As stated earlier, you could have chlamydia for weeks without noticing any major symptoms. Like most sexually transmitted diseases, when the symptoms finally appear, they are quite obvious. Here are some of things that can help you diagnose chlamydia at early stages and prevent getting erectile dysfunction due to it:
- Burning or pain while peeing
- Swollen or painful testicles
- Weird, unusual discharge from the penis
If you notice any of these symptoms, rush to your doctor. By getting treatment for chlamydia, you can avoid erectile dysfunction. Even better, by practicing safe sex practices you can protect yourself from all types of sexually transmitted diseases and enjoy a pleasurable, safe sexual life. With the help of safe sex kits, you can make your sex life safer and far more enjoyable.
As many 30 million men in the United States experience erectile dysfunction (ED) the inability to get or maintain an erection firm enough for intercourse.
Age may be the most common denominator of men with ED. About four percent of men in their 50s experience erectile dysfunction, while nearly half of men older than 75 do, according to the National Institutes of Health.
Here are seven other surprising factors that may raise your risk of developing ED.
Taking drugs for hair loss or an enlarged prostate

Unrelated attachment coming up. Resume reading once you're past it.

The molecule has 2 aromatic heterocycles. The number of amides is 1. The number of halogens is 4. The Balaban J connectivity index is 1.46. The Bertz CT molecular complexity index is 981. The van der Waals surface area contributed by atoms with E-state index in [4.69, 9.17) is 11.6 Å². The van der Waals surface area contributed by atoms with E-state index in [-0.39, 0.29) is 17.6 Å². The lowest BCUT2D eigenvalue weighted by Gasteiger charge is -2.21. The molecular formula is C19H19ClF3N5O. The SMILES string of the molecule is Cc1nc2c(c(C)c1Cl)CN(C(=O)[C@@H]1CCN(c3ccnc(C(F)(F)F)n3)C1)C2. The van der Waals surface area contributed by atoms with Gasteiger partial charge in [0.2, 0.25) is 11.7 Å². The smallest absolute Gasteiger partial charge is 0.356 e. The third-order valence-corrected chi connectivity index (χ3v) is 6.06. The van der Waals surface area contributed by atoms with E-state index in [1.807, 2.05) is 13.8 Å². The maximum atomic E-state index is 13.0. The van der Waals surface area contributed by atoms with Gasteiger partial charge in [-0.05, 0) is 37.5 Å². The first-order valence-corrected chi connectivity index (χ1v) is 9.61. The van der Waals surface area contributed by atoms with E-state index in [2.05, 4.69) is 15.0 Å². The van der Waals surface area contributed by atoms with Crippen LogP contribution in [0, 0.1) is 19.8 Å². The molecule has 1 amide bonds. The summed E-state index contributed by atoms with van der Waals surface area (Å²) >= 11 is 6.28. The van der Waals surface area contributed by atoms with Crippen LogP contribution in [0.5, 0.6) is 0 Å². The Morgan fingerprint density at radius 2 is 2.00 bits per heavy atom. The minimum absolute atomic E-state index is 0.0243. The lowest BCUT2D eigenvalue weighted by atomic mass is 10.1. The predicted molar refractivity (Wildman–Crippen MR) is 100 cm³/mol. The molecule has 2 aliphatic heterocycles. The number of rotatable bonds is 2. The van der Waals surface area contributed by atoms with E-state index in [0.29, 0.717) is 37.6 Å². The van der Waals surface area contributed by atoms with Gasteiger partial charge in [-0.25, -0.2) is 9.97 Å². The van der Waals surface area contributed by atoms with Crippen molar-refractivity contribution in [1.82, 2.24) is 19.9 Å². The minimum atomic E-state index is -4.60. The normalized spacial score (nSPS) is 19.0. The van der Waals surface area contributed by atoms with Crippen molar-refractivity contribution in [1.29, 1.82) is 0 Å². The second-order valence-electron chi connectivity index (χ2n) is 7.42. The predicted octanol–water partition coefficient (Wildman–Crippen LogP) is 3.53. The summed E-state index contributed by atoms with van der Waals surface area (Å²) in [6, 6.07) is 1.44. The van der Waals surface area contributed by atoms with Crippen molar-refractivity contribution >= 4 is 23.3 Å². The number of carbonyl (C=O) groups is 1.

(Image credit: Neil Gould | Stock Xchng)
Medications, such as finasteride (known by its brand names Propecia and Proscar) and dutasteride (Avodart), used to treat male pattern hair loss and enlarged prostate may produce side effects such as erectile dysfunction and loss of libido in some men, according to a January study in the Journal of Sexual Medicine.
“These drugs work by reducing the amount of dihydrotestosterone circulating in the blood,” said Dr. Andrew Kramer, a surgeon and ED expert at the University of Maryland Medical Center. Dihydrotestosterone is the male sex hormone that helps maintain sex drive.
While the drugs may help with hair loss and alleviate urinary tract symptoms due to an enlarged prostate, the hormonal changes can also lead to the inability to get an erection.
(Image credit: Dreamstime)
What do the gums and the penis have in common? Having periodontitis chronically inflamed and infected gums may increase your risk of erectile dysfunction, according to a study published in June in the Journal of Sexual Medicine. The study, performed in mice, suggests , but the connection in humans and the mechanism by which periodontitis may lead to ED is still unclear.
Gum disease is an indicator of overall poor health, and has been linked to an increased risk of heart disease, another risk factor for erectile dysfunction, the researchers said.
“Gum disease may result from an underlying problem with blood flow in the gums. It’s possible that someone with it also experiences problems with blood flow in other parts of the body such as the penis, as well,” said Dr. Bruce Kava, acting chairman of urology at the University of Miami Miller School of Medicine.
Your Wife Befriending Your Buddies
(Image credit: Dreamstime)